This week, a study conducted by market research company One Poll, has revealed that British people are more likely to believe in ghosts than God. Whilst fifty five percent of people are happy to admit believing in the supernatural, only forty nine percent claim to believe in the presence of a higher power. A further twenty nine percent of Britons believe that they have a psychic ability, such as being able to predict the future or being able to regress back to a past life. Plus, one in ten people believe that they have some kind of a sixth sense.

It turns out that we’re a very superstitious bunch indeed. These statistics certainly aren’t unusual for a western nation like Great Britain – whilst we do still put a lot of stock into things like going to church on Sundays, the decline of organised religion in this part of the world has been well documented. In 2011, fifty nine percent of Britons considered themselves to be part of a religious group – this was a twelve percent decline on the previous year. It’s clear to see that God is currently experiencing a bit of a slump in Great Britain, so why is belief in the supernatural on the rise? To a lot of people, they’re the same thing – one can’t, or shouldn’t, come without the other.

Whilst this is a forgivable assumption, it’s also a lazy one. There are plenty of people out there who both believe in and experience the world of the supernatural, without subscribing to the rigid tents of organised religion. You don’t necessarily have to believe in God, to believe in an afterlife. We don’t have to be the product of intelligent design, to leave a lasting mark after we’re gone. In fact, the assumed Kingdom Of Heaven and the world of the supernatural couldn’t really be any different. As anybody who has ever dealt with a haunting will know all too well, the supernatural is a cold place. It might not be exclusively filled with aggressive demons and poltergeists bent on destruction, but it’s a place of yearning and hunger – it’s a world of the lost.

The difference between Heaven and this afterlife is the reasonable assumption of well, emptiness. It doesn’t matter what two worlds a spirit happens to be stuck between, only that it is stuck – in an ancient limbo of unseen glances, furtive touches and inconsequential actions. What if we stopped thinking about the supernatural in terms of Hollywood movies like Paranormal Activity and started thinking about it in real terms? What would it mean for our lost loved ones, if it were all to be proved fact tomorrow? Would the comfort of heaven be lessened, if we were to find out that good people get stuck in this limbo too – that it’s not just ghouls and monsters who stay behind?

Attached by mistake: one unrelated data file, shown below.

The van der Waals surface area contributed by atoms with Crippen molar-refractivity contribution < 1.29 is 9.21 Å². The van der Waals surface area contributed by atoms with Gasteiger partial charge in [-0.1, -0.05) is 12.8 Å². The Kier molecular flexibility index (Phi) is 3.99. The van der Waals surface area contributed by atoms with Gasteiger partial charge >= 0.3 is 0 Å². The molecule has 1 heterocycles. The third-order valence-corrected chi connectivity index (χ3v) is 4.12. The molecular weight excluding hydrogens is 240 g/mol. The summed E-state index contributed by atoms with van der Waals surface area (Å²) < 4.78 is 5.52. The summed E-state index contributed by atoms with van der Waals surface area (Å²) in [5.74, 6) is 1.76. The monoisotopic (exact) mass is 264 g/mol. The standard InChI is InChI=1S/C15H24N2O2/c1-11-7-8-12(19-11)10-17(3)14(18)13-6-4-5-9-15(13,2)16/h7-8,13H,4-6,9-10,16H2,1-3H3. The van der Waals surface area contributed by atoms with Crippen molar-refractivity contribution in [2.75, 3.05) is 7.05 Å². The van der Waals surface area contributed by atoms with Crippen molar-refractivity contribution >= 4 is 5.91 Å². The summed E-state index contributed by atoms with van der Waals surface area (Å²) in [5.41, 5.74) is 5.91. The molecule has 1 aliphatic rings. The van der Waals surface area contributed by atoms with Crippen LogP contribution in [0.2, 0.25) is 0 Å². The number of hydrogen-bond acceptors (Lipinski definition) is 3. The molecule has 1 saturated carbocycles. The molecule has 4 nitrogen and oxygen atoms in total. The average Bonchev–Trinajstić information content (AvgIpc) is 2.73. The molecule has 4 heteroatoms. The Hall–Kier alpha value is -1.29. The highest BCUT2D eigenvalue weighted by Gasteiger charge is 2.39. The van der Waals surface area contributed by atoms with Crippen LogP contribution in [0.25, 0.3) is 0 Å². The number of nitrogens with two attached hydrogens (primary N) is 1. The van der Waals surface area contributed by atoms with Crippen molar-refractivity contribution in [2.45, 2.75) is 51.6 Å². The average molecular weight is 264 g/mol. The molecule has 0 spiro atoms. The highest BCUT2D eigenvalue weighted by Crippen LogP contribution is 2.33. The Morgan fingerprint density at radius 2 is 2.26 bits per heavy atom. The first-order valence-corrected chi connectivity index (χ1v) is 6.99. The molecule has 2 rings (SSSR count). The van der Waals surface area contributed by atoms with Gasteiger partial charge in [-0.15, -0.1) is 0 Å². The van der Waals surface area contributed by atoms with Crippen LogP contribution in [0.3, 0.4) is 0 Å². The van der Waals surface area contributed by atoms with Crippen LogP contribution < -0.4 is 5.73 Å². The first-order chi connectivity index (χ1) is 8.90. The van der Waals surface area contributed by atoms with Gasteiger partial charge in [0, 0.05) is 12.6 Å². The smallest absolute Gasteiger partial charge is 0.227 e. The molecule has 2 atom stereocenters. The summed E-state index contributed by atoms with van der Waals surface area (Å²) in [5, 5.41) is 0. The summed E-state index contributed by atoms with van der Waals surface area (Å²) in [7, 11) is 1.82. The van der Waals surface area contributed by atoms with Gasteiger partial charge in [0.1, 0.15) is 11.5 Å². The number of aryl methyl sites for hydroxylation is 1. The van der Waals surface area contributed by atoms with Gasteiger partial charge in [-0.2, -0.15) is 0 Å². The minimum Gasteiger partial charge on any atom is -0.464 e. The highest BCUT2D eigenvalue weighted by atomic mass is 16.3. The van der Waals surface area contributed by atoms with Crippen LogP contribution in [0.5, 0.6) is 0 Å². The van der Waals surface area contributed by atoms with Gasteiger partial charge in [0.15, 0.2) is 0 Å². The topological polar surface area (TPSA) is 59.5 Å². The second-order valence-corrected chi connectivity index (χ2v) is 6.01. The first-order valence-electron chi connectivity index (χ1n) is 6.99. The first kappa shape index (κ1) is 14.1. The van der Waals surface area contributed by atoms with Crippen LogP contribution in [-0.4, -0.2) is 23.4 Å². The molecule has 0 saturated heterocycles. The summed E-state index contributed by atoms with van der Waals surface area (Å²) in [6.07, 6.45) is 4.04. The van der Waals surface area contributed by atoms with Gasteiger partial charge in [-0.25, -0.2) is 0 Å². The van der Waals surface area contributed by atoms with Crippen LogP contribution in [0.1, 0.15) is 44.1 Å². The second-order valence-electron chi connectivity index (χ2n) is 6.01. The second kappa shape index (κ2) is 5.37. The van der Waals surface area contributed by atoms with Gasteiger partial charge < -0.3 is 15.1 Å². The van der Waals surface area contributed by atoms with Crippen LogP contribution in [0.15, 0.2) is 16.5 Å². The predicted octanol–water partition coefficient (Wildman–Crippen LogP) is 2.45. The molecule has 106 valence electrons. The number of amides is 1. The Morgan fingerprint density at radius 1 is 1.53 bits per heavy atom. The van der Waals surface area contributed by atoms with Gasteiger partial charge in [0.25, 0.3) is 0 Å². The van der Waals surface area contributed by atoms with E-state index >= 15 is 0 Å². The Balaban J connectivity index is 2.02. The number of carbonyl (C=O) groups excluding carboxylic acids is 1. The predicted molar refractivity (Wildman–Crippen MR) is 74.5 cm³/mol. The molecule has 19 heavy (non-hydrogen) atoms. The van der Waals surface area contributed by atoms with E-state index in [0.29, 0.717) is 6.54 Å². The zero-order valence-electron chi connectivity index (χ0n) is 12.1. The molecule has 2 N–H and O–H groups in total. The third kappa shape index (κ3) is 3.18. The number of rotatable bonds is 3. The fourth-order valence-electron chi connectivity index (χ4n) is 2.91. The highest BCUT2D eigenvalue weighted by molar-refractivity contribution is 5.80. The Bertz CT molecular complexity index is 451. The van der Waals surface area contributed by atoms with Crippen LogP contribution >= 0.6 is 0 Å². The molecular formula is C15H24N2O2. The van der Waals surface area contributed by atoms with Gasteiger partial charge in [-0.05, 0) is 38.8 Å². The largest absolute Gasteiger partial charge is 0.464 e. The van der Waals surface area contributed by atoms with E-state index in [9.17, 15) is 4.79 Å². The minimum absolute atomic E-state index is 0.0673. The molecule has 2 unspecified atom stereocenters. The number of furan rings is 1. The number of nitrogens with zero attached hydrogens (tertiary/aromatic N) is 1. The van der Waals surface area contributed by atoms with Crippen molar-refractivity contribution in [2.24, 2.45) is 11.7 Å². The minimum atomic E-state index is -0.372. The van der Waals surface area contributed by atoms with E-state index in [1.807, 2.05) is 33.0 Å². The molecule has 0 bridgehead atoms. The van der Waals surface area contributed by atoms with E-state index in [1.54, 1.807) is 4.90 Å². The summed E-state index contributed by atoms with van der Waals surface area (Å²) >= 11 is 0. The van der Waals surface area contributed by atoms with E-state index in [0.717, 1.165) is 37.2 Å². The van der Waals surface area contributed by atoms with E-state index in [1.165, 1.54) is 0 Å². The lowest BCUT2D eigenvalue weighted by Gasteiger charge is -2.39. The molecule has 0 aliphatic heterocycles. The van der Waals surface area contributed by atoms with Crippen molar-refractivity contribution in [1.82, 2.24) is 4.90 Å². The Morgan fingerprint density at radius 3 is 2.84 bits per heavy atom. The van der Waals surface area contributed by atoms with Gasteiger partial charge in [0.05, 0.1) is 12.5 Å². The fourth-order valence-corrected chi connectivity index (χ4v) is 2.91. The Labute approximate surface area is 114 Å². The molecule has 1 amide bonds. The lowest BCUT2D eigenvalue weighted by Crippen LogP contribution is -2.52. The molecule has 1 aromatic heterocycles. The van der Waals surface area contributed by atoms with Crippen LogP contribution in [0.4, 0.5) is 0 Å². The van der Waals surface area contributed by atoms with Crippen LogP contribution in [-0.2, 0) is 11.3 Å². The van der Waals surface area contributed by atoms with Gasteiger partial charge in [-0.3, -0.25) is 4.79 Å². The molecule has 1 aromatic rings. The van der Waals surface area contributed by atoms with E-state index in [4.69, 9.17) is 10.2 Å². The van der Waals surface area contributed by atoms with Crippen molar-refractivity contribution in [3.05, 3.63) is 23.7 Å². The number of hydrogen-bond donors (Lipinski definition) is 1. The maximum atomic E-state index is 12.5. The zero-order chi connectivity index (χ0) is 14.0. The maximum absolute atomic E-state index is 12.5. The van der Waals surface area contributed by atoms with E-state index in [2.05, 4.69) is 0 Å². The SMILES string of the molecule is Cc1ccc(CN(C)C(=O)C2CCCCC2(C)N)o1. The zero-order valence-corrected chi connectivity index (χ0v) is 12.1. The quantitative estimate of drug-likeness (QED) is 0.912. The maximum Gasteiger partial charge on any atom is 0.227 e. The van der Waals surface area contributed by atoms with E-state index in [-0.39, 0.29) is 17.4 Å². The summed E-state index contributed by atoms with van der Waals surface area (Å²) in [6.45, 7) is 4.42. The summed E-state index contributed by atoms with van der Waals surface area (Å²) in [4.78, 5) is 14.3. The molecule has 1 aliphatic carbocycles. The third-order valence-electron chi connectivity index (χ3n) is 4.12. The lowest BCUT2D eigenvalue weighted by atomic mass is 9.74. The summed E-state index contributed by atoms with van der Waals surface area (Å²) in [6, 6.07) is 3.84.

It’s this fundamental conceit that prises religion and the supernatural apart, at least for me. I don’t profess to know why good people (as well as bad) stick around after they have died, but I fervently believe that this is indeed the case – not all ghosts are dangerous or even frightening. Yet, the fact that this happens is, in itself, so much more true to life than anything a preacher could tell me. In life, there are those who spend a long time wandering – why should death be any different? This life is a messy, disorganised thing – it scatters us about like skittles, forcing us to confront and make decisions that we never thought possible. It’s easy to stray from the path. What if the spirits we fleetingly make contact with have just briefly lost their way home?

It doesn’t matter where or what that home happens to be, only that they’re trying to find the right way back. If there is no great kingdom in the sky, then there’s this – a tangled labyrinth of paths and trails, endlessly crisscrossing and briefly separating from one another. Once in a while, one of these trails leads further away from the others. It skirts perilously close to another world, a previous world – a world where unseen glances and furtive touches are all that you get, no matter how hard you try. It’s always been strange to me to think that so many people believe in the supernatural, yet so few take the time to consider what it means for those who have passed. It might be a strange shape in a family photograph, an errant light bulb or remote control switch, it might even be the merest touch of the fingers whilst you’re tucked up in bed – whatever the experience, it’s always thought of in terms of the living.

Yet, what does it mean for whomever it happens to be on the other side? If it’s a familiar presence, somebody that you once knew and still love, is it quite right to think of them as fundamentally OTHER? If our souls do stay intact after death, then the world of the supernatural has to be just as endlessly complex, sad, strange, wonderful and ultimately unknowable as life itself. With respect to all sincere believers, I just can’t see this fabled Kingdom Of Heaven being anything but a shade of what has come before or what will come next. What do you think? Can a belief in the supernatural be exclusive of a belief in God? Are the two fundamentally distinct, or are they just two different descriptions of the same thing?